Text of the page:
But similar to registering your business name, the certain taxes you’re obligated to register for will depend on your location. For example, some provinces also require businesses to register for Provincial Sales Tax (PST), such as British Columbia, Alberta, Saskatchewan and Manitoba. 

In Quebec, you need to register for the Quebec Sales Tax (QST). Make sure you do the proper research for the province or territory you’re located in so you register for the right tax. 

Getting Business Permits and Licenses 

The majority of businesses in Canada aren’t required to get any permits or licenses. That said, certain types of businesses are required to based on their business activities. For example, telecommunications and broadcasting businesses are going to have special permits and licenses to obtain.

Here are a few other types of permits and licenses you might be required to get depending on the type of business you operate:

  • Environmental permits
  • Health permits
  • Zoning permits 
  • Sales tax permits 
  • General business license 
  • DBA license 

Insurance to Protect Your Business 

If you’re just starting your first business, overlooking the importance of business insurance can be easy to do. You have so many other things to focus on and worry about that it might completely slip your mind. 

However, business insurance can be an important part of protecting your operations. Taking out a policy that covers basic things such as fire, theft, or natural disasters can be a good place to start. 

Speak with your insurance company to get a better understanding of what’s included in each policy type to make sure it fits your business needs. This way you can do everything you can to protect yourself and your business should something unfortunate happen down the road.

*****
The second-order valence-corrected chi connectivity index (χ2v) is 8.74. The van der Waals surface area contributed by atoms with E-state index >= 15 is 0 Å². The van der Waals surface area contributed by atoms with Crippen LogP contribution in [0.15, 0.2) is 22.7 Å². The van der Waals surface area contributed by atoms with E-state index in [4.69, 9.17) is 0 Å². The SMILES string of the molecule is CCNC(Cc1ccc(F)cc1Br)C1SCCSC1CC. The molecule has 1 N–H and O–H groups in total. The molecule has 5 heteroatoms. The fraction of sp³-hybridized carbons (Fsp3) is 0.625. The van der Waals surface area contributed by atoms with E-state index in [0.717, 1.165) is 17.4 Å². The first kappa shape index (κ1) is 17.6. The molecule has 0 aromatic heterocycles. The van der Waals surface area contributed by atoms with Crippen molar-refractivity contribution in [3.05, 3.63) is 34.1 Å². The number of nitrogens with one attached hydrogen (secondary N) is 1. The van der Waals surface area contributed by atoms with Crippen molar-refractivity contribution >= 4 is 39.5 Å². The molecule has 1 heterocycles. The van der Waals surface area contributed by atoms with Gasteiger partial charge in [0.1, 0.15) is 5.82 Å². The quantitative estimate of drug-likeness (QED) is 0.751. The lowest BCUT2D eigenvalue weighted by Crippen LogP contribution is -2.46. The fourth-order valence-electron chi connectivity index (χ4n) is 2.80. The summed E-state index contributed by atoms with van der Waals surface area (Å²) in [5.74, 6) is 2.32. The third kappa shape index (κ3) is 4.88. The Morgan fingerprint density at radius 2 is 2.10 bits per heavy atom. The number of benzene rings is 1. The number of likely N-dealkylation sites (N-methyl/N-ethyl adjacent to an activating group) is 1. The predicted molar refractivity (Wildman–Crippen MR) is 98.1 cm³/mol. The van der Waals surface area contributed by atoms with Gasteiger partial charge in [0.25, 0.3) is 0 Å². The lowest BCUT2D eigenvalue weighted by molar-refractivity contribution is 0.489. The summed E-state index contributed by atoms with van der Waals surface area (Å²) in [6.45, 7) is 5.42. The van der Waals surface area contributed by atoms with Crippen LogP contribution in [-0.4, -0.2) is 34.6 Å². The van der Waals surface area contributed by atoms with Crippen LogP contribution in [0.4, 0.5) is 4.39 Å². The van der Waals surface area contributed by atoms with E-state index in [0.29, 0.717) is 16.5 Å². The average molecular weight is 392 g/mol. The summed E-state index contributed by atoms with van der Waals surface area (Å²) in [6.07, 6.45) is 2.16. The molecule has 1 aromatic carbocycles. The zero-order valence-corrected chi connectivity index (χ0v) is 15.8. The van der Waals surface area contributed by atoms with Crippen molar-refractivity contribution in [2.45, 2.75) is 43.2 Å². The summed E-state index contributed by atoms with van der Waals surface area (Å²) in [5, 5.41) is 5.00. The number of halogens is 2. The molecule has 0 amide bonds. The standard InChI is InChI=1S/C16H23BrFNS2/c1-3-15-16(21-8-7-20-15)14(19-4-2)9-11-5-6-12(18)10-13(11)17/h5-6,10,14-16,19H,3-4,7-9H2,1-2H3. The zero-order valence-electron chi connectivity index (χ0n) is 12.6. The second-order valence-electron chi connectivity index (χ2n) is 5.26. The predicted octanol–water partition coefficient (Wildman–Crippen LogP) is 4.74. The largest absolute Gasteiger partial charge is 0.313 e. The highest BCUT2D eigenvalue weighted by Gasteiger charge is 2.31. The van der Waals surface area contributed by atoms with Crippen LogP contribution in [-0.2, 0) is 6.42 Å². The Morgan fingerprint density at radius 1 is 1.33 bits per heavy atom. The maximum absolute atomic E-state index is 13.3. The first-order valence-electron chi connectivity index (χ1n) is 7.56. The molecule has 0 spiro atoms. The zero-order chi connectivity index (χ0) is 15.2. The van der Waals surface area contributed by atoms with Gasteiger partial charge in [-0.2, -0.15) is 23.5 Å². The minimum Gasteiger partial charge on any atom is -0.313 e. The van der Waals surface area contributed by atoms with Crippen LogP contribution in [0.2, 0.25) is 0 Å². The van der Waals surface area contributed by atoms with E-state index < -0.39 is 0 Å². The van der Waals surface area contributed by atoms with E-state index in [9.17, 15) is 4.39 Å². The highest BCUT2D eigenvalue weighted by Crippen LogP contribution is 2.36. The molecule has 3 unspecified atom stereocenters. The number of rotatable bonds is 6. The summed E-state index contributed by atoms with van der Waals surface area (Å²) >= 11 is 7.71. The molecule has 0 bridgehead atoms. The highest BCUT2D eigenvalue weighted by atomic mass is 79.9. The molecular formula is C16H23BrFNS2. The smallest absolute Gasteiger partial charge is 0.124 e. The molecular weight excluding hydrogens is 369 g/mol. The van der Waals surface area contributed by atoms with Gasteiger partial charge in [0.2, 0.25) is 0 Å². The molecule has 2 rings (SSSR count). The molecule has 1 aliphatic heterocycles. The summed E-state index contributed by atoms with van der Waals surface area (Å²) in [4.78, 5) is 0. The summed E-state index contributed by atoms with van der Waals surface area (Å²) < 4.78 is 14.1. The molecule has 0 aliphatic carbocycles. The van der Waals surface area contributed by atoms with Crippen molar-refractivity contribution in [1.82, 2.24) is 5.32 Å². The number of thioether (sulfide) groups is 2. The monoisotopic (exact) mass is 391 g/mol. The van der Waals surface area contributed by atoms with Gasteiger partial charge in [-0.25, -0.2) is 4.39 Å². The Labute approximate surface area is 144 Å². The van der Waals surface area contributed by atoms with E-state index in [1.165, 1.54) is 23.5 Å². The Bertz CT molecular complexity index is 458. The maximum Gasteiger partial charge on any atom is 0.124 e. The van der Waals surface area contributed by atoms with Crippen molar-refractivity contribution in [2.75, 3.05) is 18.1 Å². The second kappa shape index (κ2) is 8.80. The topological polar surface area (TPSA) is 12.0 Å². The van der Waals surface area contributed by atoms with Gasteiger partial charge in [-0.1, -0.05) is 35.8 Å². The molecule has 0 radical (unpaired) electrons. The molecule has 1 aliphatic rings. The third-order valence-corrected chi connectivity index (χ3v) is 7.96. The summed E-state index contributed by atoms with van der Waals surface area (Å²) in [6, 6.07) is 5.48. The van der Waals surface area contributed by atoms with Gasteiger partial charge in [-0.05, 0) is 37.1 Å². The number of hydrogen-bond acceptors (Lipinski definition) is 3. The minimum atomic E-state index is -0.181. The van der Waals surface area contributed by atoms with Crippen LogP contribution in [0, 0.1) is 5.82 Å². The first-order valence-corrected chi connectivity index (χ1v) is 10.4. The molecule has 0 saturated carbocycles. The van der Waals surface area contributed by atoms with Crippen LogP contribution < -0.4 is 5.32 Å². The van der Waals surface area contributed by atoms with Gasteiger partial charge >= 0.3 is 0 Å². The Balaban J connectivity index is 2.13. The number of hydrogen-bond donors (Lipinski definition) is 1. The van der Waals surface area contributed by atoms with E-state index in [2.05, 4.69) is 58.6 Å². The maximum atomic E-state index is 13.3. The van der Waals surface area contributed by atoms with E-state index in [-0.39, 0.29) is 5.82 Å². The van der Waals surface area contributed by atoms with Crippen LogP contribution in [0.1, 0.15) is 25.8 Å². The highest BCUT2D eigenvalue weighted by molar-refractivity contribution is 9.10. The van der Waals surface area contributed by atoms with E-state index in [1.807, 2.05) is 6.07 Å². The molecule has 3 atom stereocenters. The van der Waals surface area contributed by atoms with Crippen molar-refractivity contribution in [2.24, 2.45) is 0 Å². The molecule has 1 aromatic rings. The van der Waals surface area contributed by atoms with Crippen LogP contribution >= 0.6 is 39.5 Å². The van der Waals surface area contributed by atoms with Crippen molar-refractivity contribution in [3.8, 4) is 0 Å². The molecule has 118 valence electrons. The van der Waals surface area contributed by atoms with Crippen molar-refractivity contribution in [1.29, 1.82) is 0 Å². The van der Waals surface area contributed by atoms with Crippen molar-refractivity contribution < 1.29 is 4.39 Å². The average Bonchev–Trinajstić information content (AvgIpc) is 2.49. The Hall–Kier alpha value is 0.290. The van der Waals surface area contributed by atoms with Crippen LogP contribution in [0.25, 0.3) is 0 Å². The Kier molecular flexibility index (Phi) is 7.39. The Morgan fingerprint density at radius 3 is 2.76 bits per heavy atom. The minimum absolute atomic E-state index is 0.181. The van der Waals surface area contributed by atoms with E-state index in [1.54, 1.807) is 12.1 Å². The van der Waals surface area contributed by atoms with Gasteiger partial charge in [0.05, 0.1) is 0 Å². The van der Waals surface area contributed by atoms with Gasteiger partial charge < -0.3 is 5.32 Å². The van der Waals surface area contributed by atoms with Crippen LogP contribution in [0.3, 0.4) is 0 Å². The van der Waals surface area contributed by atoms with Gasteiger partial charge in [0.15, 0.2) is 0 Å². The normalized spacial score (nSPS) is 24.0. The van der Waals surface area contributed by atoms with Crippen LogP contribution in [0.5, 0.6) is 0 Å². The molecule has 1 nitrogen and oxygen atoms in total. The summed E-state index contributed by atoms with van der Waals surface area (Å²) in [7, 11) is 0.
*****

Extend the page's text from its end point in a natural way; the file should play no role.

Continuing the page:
Opening a Business Bank Account 

If you operate as a sole proprietorship, you aren’t required to open a separate business bank account since you file business taxes with personal taxes. But if you do end up opening a separate account you will need two forms of ID. One needs to be a photo ID and the other needs to be a government-issued document. 

You might also need to have your master business license and your trade name registration. If you’re a partnership, you will need to have a copy of your partnership agreement, trade name registration and the registered declaration of partnership. 

Check with your bank for the required documentation beforehand so you can make sure you have what you need. 

If you’re a corporation you’re going to need to have a few more pieces of information. These can include: 

  • Articles of Incorporation 
  • Certificate of Existence 
  • Certificate of Status
  • Business number
  • Business license 
  • Notice of assessment for income tax 
  • Two pieces of ID if you’re the signing authority 

Consulting with Professionals 

Starting a business for the first time means it can be easy to overlook certain information, not understand certain requirements or not be aware of other obligations. It can be easy to get caught up in the excitement of launching your business. 

But to make sure you’re complying with legal responsibilities and tax obligations, it can be helpful to speak with a professional. It can be someone you know that has business experience, a lawyer or an accountant, for example. 

They can answer any questions you might have and provide guidance to make sure you’re doing everything properly. 

Key Takeaways 

One of the first decisions you’re going to make when starting a business in Canada is to figure out which structure you’ll operate under. It can be a sole proprietorship, a partnership or a corporation. Each one has its own sets of advantages and disadvantages, so it’s important to choose the one that fits your business needs and the type of business you do. 

From here, you can register your business name if you need to and register for the appropriate taxes. Use the tips outlined in this guide to get started to make sure you’re complying with the right legal requirements needed to start a business in Canada.